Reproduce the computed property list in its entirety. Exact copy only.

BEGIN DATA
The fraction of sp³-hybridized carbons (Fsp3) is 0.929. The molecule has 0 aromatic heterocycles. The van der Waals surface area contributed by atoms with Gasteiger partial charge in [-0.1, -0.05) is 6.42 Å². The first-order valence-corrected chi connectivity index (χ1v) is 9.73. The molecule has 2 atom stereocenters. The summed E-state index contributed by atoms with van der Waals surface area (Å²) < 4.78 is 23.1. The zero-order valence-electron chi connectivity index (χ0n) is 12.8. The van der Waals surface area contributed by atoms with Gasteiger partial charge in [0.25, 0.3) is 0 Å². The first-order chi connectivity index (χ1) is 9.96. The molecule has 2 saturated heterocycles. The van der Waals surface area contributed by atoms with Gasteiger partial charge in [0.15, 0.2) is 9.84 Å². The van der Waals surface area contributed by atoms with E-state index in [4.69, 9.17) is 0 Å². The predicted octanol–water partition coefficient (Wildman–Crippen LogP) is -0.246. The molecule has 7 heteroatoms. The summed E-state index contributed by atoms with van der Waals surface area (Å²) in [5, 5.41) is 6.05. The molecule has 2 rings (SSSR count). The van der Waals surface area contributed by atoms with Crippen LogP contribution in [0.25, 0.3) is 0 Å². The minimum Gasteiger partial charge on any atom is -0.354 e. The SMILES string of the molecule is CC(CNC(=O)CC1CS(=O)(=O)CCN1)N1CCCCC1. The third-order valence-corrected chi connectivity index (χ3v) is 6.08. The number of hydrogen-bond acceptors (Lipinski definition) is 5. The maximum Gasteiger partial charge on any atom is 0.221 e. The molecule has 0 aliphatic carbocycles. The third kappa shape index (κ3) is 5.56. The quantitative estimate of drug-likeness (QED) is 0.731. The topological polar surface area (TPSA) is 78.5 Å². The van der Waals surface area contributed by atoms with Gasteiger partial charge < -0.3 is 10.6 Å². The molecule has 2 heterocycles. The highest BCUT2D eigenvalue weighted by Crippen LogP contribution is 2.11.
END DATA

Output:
The fraction of sp³-hybridized carbons (Fsp3) is 0.929. The molecule has 0 aromatic heterocycles. The van der Waals surface area contributed by atoms with Gasteiger partial charge in [-0.1, -0.05) is 6.42 Å². The first-order valence-corrected chi connectivity index (χ1v) is 9.73. The molecule has 2 atom stereocenters. The summed E-state index contributed by atoms with van der Waals surface area (Å²) < 4.78 is 23.1. The zero-order valence-electron chi connectivity index (χ0n) is 12.8. The van der Waals surface area contributed by atoms with Gasteiger partial charge in [0.25, 0.3) is 0 Å². The first-order chi connectivity index (χ1) is 9.96. The molecule has 2 saturated heterocycles. The van der Waals surface area contributed by atoms with Gasteiger partial charge in [0.15, 0.2) is 9.84 Å². The van der Waals surface area contributed by atoms with E-state index in [4.69, 9.17) is 0 Å². The predicted octanol–water partition coefficient (Wildman–Crippen LogP) is -0.246. The molecule has 7 heteroatoms. The summed E-state index contributed by atoms with van der Waals surface area (Å²) in [5, 5.41) is 6.05. The molecule has 2 rings (SSSR count). The van der Waals surface area contributed by atoms with Crippen LogP contribution in [0.25, 0.3) is 0 Å². The minimum Gasteiger partial charge on any atom is -0.354 e. The SMILES string of the molecule is CC(CNC(=O)CC1CS(=O)(=O)CCN1)N1CCCCC1. The third-order valence-corrected chi connectivity index (χ3v) is 6.08. The number of hydrogen-bond acceptors (Lipinski definition) is 5. The maximum Gasteiger partial charge on any atom is 0.221 e. The molecule has 0 aliphatic carbocycles. The third kappa shape index (κ3) is 5.56. The quantitative estimate of drug-likeness (QED) is 0.731. The topological polar surface area (TPSA) is 78.5 Å². The van der Waals surface area contributed by atoms with Gasteiger partial charge < -0.3 is 10.6 Å². The molecule has 2 heterocycles. The highest BCUT2D eigenvalue weighted by Crippen LogP contribution is 2.11.